WASHINGTON — In our lifetime, has there been a more politically poisonous Supreme Court decision than Roe v. Wade? Set aside for a moment your thoughts on the substance of the ruling. (I happen to be a supporter of legalized abortion.) I'm talking about the continuing damage to the Republic: disenfranchising, instantly and without recourse, an enormous part of the American population; preventing, as even Ruth Bader Ginsburg once said, proper political settlement of the issue by the people and their representatives; making us the only nation in the West to have legalized abortion by judicial fiat rather than by the popular will expressed democratically.
The corruption continues 32 years later. You could see it played out hour by hour in the Senate confirmation hearings of Judge John Roberts. Question upon question that pretended to be about high constitutional principle was really about abortion in ill-concealed disguise.
Senators asked gravely about how deeply Roberts believes in upholding precedent. Do you think that any of the Democrats was concerned whether Roberts would uphold Richmond v. Croson, the precedent that outlawed racial quotas in municipal contracting? Or Boy Scouts v. Dale, which permitted the exclusion of gay Scout leaders?
This is all about Roe. Take the lines of interrogation about Roberts' belief in the right to privacy. They are not asking about search and seizure in your home. They are asking about the "right to choose" (a brilliant locution that expunges the ugly word abortion from all political debate about abortion) — what Roberts in 1981 correctly termed the "so-called 'right to privacy,' " a skepticism he is now required to disavow.
Why? Because everyone knows what happened to Robert Bork when he forthrightly and honestly denied some kind of separate newly hatched right to privacy.
And then there are the learned Judiciary Committee disquisitions on "originalism" — the judicial philosophy by which Justices Scalia and Thomas try to anchor the Constitution in something real, i.e., the meaning of the words as intended and understood at the time they were written.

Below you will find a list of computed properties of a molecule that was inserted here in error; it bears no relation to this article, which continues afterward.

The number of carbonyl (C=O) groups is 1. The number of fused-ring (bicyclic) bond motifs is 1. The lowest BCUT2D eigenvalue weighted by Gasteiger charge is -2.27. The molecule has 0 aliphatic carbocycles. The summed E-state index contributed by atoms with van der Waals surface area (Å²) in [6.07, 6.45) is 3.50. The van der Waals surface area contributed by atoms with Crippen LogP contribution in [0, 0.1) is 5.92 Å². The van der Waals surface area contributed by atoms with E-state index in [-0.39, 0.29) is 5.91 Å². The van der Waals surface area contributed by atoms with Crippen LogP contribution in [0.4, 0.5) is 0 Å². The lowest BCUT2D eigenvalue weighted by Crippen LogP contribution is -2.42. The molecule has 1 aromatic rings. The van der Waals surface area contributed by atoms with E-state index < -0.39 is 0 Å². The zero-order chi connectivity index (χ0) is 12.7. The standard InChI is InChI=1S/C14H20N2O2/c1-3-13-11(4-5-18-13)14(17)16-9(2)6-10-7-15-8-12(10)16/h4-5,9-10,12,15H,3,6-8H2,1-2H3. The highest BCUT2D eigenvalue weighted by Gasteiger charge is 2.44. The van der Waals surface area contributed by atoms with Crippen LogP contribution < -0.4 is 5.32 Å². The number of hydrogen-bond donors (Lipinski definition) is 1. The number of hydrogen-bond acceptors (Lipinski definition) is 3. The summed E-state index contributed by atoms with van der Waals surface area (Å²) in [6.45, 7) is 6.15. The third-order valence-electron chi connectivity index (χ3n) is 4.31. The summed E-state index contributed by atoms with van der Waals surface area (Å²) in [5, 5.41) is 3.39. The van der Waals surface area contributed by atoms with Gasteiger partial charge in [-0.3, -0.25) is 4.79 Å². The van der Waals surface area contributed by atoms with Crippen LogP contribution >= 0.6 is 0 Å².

Originalism is itself highly problematic, the worst judicial philosophy except for all the others, because they permit unmoored and arbitrary constitutional interpretation — and thus unmoored and arbitrary judicial power. The learned senators, however, really don't care much about originalism, except to the extent that it would, almost by definition, make Roberts a categorical opponent of Roe. Which is why Roberts denies that he has any ideology, any "overarching judicial philosophy," and is nothing more than an ad hoc, bottom-up type of guy.
Maybe he is. Maybe he isn't. But he knows that if he dare say otherwise, he gets Borked. If on the other hand he pretends to have a mind so scrubbed of theory that he is at a loss to explain gravitation itself, he gets to be chief justice of the United States for 40 years.
In 2000, Al Gore declared that he would not nominate a justice who did not support Roe. Dianne Feinstein says today that if she determines that Roberts opposes Roe, she would be compelled to vote against him. For Democrats, abortion is an open litmus test. For Republicans, it is a test of agility: Can they find the nominee who might be against Roe but has been circumspect enough not to say so publicly, and who will be clever enough to avoid saying so at his confirmation hearings?
Circumspect and clever Roberts has been. No one really knows. But I predict two things: (a) Chief Justice Roberts will vote to uphold Roe v. Wade, and (b) his replacing his former boss, Chief Justice Rehnquist, will move the court only mildly, but most assuredly, to the left — as measured by the only available yardstick, the percent of concurrences with the opinions of those conservative touchstones, Scalia and Thomas.
I infer this not just by what Roberts has said in his hearings — that he supports Griswold v. Connecticut, that he deeply respects precedent, and that he finds Roe itself worthy of respect. That is little beyond boilerplate. I infer it from his temperament, career and life history as an establishment conservative who prizes judicial modesty above all. Which means while he will never repeat Roe, he will never repeal it and be the cause of the social upheaval that repeal would inevitably bring.
Not that this in any way disqualifies Roberts in my conservative eyes. He is a perfectly reasonable traditional conservative, who will be an outstanding chief justice. He is just not a judicial revolutionary. If you're a conservative looking for a return to the good old days, you'll be disappointed. And if you're a liberal who lives for the good old days because that's all that liberalism has left, tell Chuck Schumer to relax.
Charles Krauthammer's e-mail address is email@example.com. Washington Post Writers Group